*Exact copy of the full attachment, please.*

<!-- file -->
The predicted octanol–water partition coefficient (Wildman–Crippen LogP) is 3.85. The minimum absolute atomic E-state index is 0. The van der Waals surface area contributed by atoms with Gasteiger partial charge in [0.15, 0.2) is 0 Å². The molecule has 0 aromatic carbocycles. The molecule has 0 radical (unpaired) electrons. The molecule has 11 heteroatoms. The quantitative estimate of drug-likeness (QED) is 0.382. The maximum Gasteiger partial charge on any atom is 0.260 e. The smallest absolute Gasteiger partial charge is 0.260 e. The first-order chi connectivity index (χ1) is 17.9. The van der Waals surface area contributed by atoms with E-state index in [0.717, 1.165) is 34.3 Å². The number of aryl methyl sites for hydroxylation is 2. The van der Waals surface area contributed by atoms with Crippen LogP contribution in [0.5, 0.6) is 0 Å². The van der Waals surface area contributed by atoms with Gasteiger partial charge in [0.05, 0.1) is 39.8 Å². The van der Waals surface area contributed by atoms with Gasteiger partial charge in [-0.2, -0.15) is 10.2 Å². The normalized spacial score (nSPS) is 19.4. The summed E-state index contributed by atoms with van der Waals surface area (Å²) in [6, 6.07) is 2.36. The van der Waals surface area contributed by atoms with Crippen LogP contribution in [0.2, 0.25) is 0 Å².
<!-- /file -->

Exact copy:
The predicted octanol–water partition coefficient (Wildman–Crippen LogP) is 3.85. The minimum absolute atomic E-state index is 0. The van der Waals surface area contributed by atoms with Gasteiger partial charge in [0.15, 0.2) is 0 Å². The molecule has 0 aromatic carbocycles. The molecule has 0 radical (unpaired) electrons. The molecule has 11 heteroatoms. The quantitative estimate of drug-likeness (QED) is 0.382. The maximum Gasteiger partial charge on any atom is 0.260 e. The smallest absolute Gasteiger partial charge is 0.260 e. The first-order chi connectivity index (χ1) is 17.9. The van der Waals surface area contributed by atoms with E-state index in [0.717, 1.165) is 34.3 Å². The number of aryl methyl sites for hydroxylation is 2. The van der Waals surface area contributed by atoms with Crippen LogP contribution in [0.5, 0.6) is 0 Å². The van der Waals surface area contributed by atoms with Gasteiger partial charge in [0.05, 0.1) is 39.8 Å². The van der Waals surface area contributed by atoms with Gasteiger partial charge in [-0.2, -0.15) is 10.2 Å². The normalized spacial score (nSPS) is 19.4. The summed E-state index contributed by atoms with van der Waals surface area (Å²) in [6, 6.07) is 2.36. The van der Waals surface area contributed by atoms with Crippen LogP contribution in [0.2, 0.25) is 0 Å².